Center for Marine Biodiversity and Conservation
Changing Climate in the Classroom: A model for place-based climate science education in San Diego County
- Author(s): Emidy, Meghan
- et al.
Climate change is a phenomenon that has sweeping impacts across the globe. Rising concentrations of greenhouse gases are leading to increased mean global air and ocean temperatures. These changes contribute to problems that have societal, environmental, and financial implications. Climate change education is becoming increasingly relevant as today’s students will face threats such as sea level rise, changes in the frequency and intensity of droughts and storms, loss of biodiversity, and others as climate-related impacts worsen. Yet, students currently lack a comprehensive understanding of the mechanisms of climate change. In order to address the problems associated with climate change, students must be knowledgeable, engaged in finding solutions, and be motivated to take action. This project sought to develop a curriculum through a place-based framework that can enhance students’ understanding of the causes and effects of climate change, as well as the possible solutions in addressing this global problem on local scales. I developed a curriculum on the subjects of climate change and coastal ecosystems which includes a series of three lessons, in-class activities, a laboratory experiment, and a boat-based field experience.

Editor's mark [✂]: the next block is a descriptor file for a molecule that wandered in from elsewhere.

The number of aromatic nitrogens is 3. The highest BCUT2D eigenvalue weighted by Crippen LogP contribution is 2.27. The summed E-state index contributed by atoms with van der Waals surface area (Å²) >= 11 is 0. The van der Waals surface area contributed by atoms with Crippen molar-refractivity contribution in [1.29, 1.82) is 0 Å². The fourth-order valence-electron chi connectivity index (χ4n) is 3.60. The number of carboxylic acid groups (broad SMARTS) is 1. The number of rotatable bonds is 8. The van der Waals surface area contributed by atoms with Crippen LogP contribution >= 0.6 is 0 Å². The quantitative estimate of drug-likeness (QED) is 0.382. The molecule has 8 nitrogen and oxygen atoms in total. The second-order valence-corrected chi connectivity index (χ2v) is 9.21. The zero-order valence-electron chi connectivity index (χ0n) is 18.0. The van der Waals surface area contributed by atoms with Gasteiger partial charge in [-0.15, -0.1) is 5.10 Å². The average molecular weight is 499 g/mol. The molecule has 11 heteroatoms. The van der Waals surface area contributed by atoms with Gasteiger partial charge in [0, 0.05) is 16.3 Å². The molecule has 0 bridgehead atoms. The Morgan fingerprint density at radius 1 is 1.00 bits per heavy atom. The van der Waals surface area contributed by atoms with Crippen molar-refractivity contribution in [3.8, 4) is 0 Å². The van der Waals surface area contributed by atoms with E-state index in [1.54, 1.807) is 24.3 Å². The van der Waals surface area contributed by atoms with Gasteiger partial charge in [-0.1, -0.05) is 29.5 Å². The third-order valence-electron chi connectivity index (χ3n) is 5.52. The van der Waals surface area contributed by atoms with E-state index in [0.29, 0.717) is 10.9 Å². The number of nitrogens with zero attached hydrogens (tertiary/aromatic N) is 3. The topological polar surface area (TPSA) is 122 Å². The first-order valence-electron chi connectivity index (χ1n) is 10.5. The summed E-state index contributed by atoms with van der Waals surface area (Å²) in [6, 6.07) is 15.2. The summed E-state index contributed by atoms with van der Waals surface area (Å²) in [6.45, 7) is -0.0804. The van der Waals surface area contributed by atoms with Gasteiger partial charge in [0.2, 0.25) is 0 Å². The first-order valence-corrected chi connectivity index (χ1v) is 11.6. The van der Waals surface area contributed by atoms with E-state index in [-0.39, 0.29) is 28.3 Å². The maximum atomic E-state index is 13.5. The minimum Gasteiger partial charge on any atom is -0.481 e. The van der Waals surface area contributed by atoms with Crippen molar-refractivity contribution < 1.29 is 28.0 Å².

I administered the unit to 47 tenth grade students at High Tech High North County. To assess the effectiveness of the curriculum I administered the same assessment prior to and following the presentation of the lessons. The results show that students’ scores improved significantly after receiving the lessons when subjected to a paired t test providing evidence that students gained an improved awareness about local climate change issues and solutions. Additionally, student feedback qualitatively yielded positive results, demonstrating the efficacy of the curriculum as a tool for teaching high school students about climate science.